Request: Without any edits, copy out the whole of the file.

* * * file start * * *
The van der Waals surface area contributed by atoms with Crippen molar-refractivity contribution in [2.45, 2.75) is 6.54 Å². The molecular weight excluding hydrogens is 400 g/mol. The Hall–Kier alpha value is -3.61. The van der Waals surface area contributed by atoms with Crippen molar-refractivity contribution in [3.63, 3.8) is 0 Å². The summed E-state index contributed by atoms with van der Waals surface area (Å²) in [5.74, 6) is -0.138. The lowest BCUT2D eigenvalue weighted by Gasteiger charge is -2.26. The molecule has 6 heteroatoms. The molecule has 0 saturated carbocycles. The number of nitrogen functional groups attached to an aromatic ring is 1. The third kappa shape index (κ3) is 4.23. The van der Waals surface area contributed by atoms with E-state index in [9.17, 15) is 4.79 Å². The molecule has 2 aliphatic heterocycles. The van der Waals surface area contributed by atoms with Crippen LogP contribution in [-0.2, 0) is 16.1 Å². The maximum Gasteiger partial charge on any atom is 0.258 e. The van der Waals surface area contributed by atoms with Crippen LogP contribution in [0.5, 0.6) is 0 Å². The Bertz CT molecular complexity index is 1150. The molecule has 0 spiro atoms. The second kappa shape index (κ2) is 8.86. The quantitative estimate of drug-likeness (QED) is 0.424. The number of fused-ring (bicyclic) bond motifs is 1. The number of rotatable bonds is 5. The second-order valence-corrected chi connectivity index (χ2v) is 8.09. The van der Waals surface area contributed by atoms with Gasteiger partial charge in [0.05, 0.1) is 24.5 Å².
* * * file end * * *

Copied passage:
The van der Waals surface area contributed by atoms with Crippen molar-refractivity contribution in [2.45, 2.75) is 6.54 Å². The molecular weight excluding hydrogens is 400 g/mol. The Hall–Kier alpha value is -3.61. The van der Waals surface area contributed by atoms with Crippen molar-refractivity contribution in [3.63, 3.8) is 0 Å². The summed E-state index contributed by atoms with van der Waals surface area (Å²) in [5.74, 6) is -0.138. The lowest BCUT2D eigenvalue weighted by Gasteiger charge is -2.26. The molecule has 6 heteroatoms. The molecule has 0 saturated carbocycles. The number of nitrogen functional groups attached to an aromatic ring is 1. The third kappa shape index (κ3) is 4.23. The van der Waals surface area contributed by atoms with E-state index in [9.17, 15) is 4.79 Å². The molecule has 2 aliphatic heterocycles. The van der Waals surface area contributed by atoms with Crippen LogP contribution in [-0.2, 0) is 16.1 Å². The maximum Gasteiger partial charge on any atom is 0.258 e. The van der Waals surface area contributed by atoms with Crippen LogP contribution in [0.5, 0.6) is 0 Å². The Bertz CT molecular complexity index is 1150. The molecule has 0 spiro atoms. The second kappa shape index (κ2) is 8.86. The quantitative estimate of drug-likeness (QED) is 0.424. The number of fused-ring (bicyclic) bond motifs is 1. The number of rotatable bonds is 5. The second-order valence-corrected chi connectivity index (χ2v) is 8.09. The van der Waals surface area contributed by atoms with Gasteiger partial charge in [0.05, 0.1) is 24.5 Å².